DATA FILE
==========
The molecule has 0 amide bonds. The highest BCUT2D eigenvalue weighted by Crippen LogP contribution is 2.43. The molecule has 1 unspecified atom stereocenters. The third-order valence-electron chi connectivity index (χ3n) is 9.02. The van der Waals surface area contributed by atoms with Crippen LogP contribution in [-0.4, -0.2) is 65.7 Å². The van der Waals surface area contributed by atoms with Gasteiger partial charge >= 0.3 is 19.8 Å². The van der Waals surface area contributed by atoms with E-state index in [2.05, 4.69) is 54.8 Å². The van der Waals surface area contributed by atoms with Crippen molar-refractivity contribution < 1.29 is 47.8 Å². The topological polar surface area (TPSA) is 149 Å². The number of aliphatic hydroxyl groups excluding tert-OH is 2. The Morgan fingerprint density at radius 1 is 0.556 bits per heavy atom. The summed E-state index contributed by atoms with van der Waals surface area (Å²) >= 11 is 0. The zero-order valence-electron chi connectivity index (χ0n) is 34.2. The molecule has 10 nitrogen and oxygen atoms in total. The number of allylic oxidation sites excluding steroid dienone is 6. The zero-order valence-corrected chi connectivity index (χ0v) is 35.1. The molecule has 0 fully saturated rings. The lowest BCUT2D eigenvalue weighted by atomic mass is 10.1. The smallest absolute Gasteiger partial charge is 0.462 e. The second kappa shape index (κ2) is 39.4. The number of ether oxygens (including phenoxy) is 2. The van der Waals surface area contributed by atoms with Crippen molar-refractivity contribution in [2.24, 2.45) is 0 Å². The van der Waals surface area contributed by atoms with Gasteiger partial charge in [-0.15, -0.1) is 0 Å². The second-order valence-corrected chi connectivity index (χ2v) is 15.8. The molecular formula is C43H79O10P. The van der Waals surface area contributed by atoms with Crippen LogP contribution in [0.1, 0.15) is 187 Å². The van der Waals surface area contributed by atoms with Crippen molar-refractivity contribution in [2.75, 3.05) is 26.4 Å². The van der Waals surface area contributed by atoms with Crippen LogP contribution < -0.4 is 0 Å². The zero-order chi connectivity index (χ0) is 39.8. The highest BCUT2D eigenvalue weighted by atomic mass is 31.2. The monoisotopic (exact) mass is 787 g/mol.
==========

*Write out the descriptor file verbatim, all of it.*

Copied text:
The molecule has 0 amide bonds. The highest BCUT2D eigenvalue weighted by Crippen LogP contribution is 2.43. The molecule has 1 unspecified atom stereocenters. The third-order valence-electron chi connectivity index (χ3n) is 9.02. The van der Waals surface area contributed by atoms with Crippen LogP contribution in [-0.4, -0.2) is 65.7 Å². The van der Waals surface area contributed by atoms with Gasteiger partial charge >= 0.3 is 19.8 Å². The van der Waals surface area contributed by atoms with E-state index in [2.05, 4.69) is 54.8 Å². The van der Waals surface area contributed by atoms with Crippen molar-refractivity contribution < 1.29 is 47.8 Å². The topological polar surface area (TPSA) is 149 Å². The number of aliphatic hydroxyl groups excluding tert-OH is 2. The Morgan fingerprint density at radius 1 is 0.556 bits per heavy atom. The summed E-state index contributed by atoms with van der Waals surface area (Å²) >= 11 is 0. The zero-order valence-electron chi connectivity index (χ0n) is 34.2. The molecule has 10 nitrogen and oxygen atoms in total. The number of allylic oxidation sites excluding steroid dienone is 6. The zero-order valence-corrected chi connectivity index (χ0v) is 35.1. The molecule has 0 fully saturated rings. The lowest BCUT2D eigenvalue weighted by atomic mass is 10.1. The smallest absolute Gasteiger partial charge is 0.462 e. The second kappa shape index (κ2) is 39.4. The number of ether oxygens (including phenoxy) is 2. The van der Waals surface area contributed by atoms with Crippen molar-refractivity contribution in [2.24, 2.45) is 0 Å². The van der Waals surface area contributed by atoms with Gasteiger partial charge in [-0.15, -0.1) is 0 Å². The second-order valence-corrected chi connectivity index (χ2v) is 15.8. The molecular formula is C43H79O10P. The van der Waals surface area contributed by atoms with Crippen LogP contribution in [0.1, 0.15) is 187 Å². The van der Waals surface area contributed by atoms with Crippen molar-refractivity contribution in [2.75, 3.05) is 26.4 Å². The van der Waals surface area contributed by atoms with Crippen LogP contribution < -0.4 is 0 Å². The zero-order chi connectivity index (χ0) is 39.8. The highest BCUT2D eigenvalue weighted by atomic mass is 31.2. The monoisotopic (exact) mass is 787 g/mol.